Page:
A train is hurtling down the tracks. Ahead of it lies a group of five people, tied to the tracks and unable to escape. The only way to save their lives is to switch the train onto a different track—a track on which only a single person is tied down. You stand at the lever that can switch the train. No one else is around. No other options are available to you. What should you do? Kill the one to save the five, or let the five die because you refuse to kill the one?
For the past fifty years, scenarios like this one have played an outsized role in popular and academic discussions of moral decision-making. Such discussions are not, perhaps, without some value. But one of their bad effects is the way they invite us to conceive of the moral life as a series of decontextualized choices between strictly fixed options, with the outcome of each one guaranteed in advance. Kill the one or the five will die. Torture the terrorist suspect or the plane will be hijacked. Lie to the Nazi soldiers or he will certainly find the Jews who are hidden in your basement. What’s missing is the role of creative practical thinking—what the scholastics called prudentia—in considering the possibilities and determining how to act. Also missing, the importance of reflection on how we got here—what the decisions are that we and others made to land us in a morally challenging situation. Here I am, standing alone at a lever in a railyard, the lone person responsible for the lives of five captive people…well, what in the world can have happened to me? Did I get involved with a bad set, perhaps? Isn’t this a thing we ought to be thinking about, if we want to think about how a person ought to live?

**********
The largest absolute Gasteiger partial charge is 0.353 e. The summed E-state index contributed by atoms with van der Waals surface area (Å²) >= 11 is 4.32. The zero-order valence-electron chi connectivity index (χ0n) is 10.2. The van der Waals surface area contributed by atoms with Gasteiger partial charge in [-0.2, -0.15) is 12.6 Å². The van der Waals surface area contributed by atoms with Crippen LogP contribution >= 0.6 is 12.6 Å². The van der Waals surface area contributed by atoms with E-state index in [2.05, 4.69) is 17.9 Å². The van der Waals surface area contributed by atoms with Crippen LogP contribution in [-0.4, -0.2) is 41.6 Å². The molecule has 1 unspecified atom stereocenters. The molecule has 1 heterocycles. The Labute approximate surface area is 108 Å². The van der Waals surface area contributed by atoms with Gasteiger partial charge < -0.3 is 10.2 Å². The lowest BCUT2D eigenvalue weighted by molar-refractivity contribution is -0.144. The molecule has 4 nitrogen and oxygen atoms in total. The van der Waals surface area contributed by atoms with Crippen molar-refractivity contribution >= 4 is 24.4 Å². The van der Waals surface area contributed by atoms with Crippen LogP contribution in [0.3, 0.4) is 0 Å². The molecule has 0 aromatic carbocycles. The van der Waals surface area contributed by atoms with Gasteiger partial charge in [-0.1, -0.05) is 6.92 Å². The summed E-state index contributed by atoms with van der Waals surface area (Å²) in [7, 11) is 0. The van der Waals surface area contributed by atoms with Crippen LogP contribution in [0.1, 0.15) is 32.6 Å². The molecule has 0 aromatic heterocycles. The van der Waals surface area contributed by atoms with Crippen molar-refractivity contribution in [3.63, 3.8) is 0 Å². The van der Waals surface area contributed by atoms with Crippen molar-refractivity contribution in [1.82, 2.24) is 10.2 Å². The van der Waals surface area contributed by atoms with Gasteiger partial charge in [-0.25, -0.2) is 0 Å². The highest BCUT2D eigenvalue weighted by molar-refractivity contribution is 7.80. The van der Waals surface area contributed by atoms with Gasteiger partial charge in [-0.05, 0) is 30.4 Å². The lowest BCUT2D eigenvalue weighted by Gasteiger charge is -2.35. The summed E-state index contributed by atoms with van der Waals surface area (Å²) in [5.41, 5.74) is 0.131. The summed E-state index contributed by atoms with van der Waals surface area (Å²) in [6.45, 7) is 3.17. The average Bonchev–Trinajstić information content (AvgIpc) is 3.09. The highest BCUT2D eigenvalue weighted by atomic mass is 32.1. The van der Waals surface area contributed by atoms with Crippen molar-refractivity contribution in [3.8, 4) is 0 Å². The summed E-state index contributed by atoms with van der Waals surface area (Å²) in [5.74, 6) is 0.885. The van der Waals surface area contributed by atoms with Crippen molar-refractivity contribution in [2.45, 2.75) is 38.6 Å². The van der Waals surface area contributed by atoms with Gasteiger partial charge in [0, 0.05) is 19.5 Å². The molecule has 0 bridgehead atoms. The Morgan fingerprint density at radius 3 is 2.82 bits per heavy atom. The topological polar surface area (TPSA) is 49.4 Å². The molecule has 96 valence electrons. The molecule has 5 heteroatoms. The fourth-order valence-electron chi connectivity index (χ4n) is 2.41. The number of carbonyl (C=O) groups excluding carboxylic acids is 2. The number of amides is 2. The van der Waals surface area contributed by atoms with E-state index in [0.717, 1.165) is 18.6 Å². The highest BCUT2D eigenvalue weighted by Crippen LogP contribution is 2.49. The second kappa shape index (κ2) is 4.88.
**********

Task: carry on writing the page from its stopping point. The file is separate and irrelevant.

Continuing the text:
When moral life is conceived of as a series of fixed choices, each of which arises in what might as well be a vacuum, a natural response is to evaluate those choices simply in terms of the number of people affected: in every case, the correct thing to do is the thing that will minimize suffering. This response is natural, but not inevitable. We can and must consider not only the consequences of our possible actions, but also those fixed principles that rule certain options out no matter the situation we are in. It is precisely for this reason that prudence is so essential. Such is the consistent teaching of the Church through its history: that one must never do evil—not even to avoid a seemingly greater evil or achieve a very great good. The teaching can be a difficult one. Sometimes it calls for great sacrifice. But the Christian’s commitment to it is rooted in our confidence that the world is in the hands of a loving and provident God, whose commands are just and ordained to our own happiness. This, again, is the unbroken teaching of our Church. And it is hard to see its rationale when we allow the moral life to be construed in the way that we have just described, as a series of fixed choices that may as well have no history or wider context.